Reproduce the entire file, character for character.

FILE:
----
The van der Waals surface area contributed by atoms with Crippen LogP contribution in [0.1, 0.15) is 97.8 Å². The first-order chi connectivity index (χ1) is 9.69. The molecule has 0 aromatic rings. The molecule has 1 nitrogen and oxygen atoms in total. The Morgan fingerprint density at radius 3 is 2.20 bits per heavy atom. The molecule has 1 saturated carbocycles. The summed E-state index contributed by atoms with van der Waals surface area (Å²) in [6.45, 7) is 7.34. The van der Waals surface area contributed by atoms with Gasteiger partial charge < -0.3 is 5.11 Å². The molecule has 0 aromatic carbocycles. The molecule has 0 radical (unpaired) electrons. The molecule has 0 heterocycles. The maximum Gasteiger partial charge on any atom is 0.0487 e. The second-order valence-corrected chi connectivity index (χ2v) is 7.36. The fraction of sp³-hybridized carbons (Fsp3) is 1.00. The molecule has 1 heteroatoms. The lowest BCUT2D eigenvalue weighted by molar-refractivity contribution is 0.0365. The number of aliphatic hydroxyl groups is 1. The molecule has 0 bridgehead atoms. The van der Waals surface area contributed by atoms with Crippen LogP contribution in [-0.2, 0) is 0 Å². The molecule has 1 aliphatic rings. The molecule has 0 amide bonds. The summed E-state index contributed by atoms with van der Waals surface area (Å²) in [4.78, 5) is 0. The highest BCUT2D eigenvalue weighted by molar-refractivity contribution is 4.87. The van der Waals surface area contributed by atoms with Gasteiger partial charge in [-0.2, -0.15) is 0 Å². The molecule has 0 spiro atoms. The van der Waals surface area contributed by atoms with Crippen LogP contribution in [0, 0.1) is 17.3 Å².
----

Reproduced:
The van der Waals surface area contributed by atoms with Crippen LogP contribution in [0.1, 0.15) is 97.8 Å². The first-order chi connectivity index (χ1) is 9.69. The molecule has 0 aromatic rings. The molecule has 1 nitrogen and oxygen atoms in total. The Morgan fingerprint density at radius 3 is 2.20 bits per heavy atom. The molecule has 1 saturated carbocycles. The summed E-state index contributed by atoms with van der Waals surface area (Å²) in [6.45, 7) is 7.34. The van der Waals surface area contributed by atoms with Gasteiger partial charge < -0.3 is 5.11 Å². The molecule has 0 aromatic carbocycles. The molecule has 0 radical (unpaired) electrons. The molecule has 0 heterocycles. The maximum Gasteiger partial charge on any atom is 0.0487 e. The second-order valence-corrected chi connectivity index (χ2v) is 7.36. The fraction of sp³-hybridized carbons (Fsp3) is 1.00. The molecule has 1 heteroatoms. The lowest BCUT2D eigenvalue weighted by molar-refractivity contribution is 0.0365. The number of aliphatic hydroxyl groups is 1. The molecule has 0 bridgehead atoms. The van der Waals surface area contributed by atoms with Crippen LogP contribution in [-0.2, 0) is 0 Å². The molecule has 1 aliphatic rings. The molecule has 0 amide bonds. The summed E-state index contributed by atoms with van der Waals surface area (Å²) in [4.78, 5) is 0. The highest BCUT2D eigenvalue weighted by molar-refractivity contribution is 4.87. The van der Waals surface area contributed by atoms with Gasteiger partial charge in [-0.2, -0.15) is 0 Å². The molecule has 0 spiro atoms. The van der Waals surface area contributed by atoms with Crippen LogP contribution in [0, 0.1) is 17.3 Å².